Among the tall conifer trees and flowering plants along the coast, a top predator looks for its dinner. The sun has started to set.
Nanuqsaurus is not that large, only 20-feet long and weighing 1,000 pounds, but it is still the top predator in the Arctic in the subcontinent Larimidia, where it lives, partly because of its powerful bite.
The days are getting shorter, which means winter is coming. And Nanuqsaurus knows it must find easy meals while it still can.
Life in the Arctic is difficult, though not because of the weather. Temperatures dip but never get so cold that Nanuqsaurus cannot walk around. The fuzz that covers Nanuqsaurus body also helps to keep it warm.
But in the winter season, the nights get longer and longer, sometimes lasting a full 24 hours. On top of it being hard to see, Nanuqsaurus knows that the prey it usually hunts will either migrate elsewhere for the winter or hide away and sleep for the next few months.
Nanuqsaurus sniffs around for signs of prey. It has a long nasal cavity and strong sense of small, which is especially useful in the dark. After a few moments, it gets a whiff of a herd of hadrosaurs not too far away.
It salivates at the thought. Nanuqsaurus quickly catches up to the herd. They are starting to head south, and in big groups they are dangerous, but alone they are weak and not that bright.
Nanuqsaurus knows it must separate one from the herd. One that is weak or small. It decides the best way to do this is to scare them, by making its presence known. The carnivore roars as loud as it can to attract attention. It works.
Scared and confused, the hadrosaurs start to run, but in different directions. Nanuqsaurus takes its time and watches, looking for its best opportunity. Then it spots a juvenile hadrosaur. The pretty brays, unhappy and afraid. Nanuqsaurus springs into action.
It starts running for the herbivore, its jaws open and ready to bite, flashing its killer-whale like teeth.
The hardosaur sees the carnivore coming and kicks into high gear, running away. It runs towards where the majority of the herd is running, but it cannot catch up in time.
Nanuqsaurus pounces, and bites down hard into the hadrosaur. It whimpers, as Nanuqsaurus teeth tear into its flesh. Eventually the hadrosaur bleeds out and stops making sounds.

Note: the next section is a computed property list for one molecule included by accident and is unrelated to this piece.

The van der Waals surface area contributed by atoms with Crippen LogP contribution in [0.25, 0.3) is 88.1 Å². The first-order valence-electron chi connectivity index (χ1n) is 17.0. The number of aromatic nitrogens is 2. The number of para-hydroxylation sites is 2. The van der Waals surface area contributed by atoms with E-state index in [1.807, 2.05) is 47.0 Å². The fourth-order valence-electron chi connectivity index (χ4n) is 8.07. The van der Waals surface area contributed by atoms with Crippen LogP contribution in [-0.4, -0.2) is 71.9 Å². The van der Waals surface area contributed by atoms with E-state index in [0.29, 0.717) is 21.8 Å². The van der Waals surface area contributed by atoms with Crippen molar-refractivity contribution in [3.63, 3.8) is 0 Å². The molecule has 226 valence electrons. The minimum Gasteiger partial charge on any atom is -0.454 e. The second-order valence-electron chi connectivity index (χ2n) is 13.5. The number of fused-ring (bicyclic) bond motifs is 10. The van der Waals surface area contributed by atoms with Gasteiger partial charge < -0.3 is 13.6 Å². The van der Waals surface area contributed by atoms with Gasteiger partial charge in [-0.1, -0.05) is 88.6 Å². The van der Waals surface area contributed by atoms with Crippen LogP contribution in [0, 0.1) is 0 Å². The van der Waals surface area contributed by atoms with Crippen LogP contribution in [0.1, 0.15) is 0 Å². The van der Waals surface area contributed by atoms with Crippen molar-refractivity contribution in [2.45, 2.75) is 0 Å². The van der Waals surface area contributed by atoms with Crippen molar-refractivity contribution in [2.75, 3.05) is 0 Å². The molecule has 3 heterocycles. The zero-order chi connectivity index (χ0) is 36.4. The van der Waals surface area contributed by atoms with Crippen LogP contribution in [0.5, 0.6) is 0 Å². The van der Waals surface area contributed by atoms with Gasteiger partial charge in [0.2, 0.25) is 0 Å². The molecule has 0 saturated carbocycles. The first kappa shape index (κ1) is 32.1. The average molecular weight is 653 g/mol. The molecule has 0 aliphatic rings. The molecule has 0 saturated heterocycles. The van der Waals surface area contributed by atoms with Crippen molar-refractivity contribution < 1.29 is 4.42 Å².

In a few short weeks it will not be this easy to find food, so Nanuqsaurus knows it must enjoy it while it lasts. Life in the North is not easy, and though Nanuqsaurus is fairly small—especially compared to its cousins T-rex and Tarbosaurus—and has adapted, the long months before summer are difficult to survive.
It will take a lot of skill to sniff out food sources and successfully hunt them.
For now, Nanuqsaurus enjoys the warmth of the blood, and relishes every morsel. It uses its twiggy arms to help it balance as it digs in.
Facts about Nanuqsaurus:
- Nanuqsaurus’ name means “polar bear lizard”
- The carnivore lived in the Arctic, 70 million years ago
- Nanuqsaurus was the top predator in its habitat
- The Arctic in Nanuqsaurus lifetime was warm with lots of tall trees and flowering plants
- Nanuqsaurus is related to T-rex and Tarbosaurus, but it is 1-2 million years older
- Nanuqsaurus looked like T-rex, but only weighed 1,000 pounds and was 20 feet long
- It had a great sense of smell, which would have been useful in winter during the 24-hour periods of darkness
Find out more in the I Know Dino podcast, episode 11, “Nanuqsaurus.”
- “New dinosaur, cousin of T. Rex, discovered in Arctic” on CBC News
- “How scientists discovered the newest north slope dinosaur” on Alaska Dispatch News
- “New Pygmy Tyrannosaur Found, Roamed the Arctic” on National Geographic
- “Nanuqsaurus hoglundi: New Tyrannosaur Discovered in Alaska” on Sci-News
- “A Diminutive New Tyrannosaur from the Top of the World” on Perot Museum of Nature and Science
- “A Diminutive New Tyrannosaur from the Top of the World” on PLOS
- “Meet T. Rex’s New Pygmy Cousin: ‘Nanuqsaurus Hoglundi,’ Who Roamed The Arctic” on International Science Times
- “Nanuqsaurus” on Wikipedia
- “Nanuqsaurus” on BBC Earth
- “Nanuqsaurus” on Prehistoric Wildlife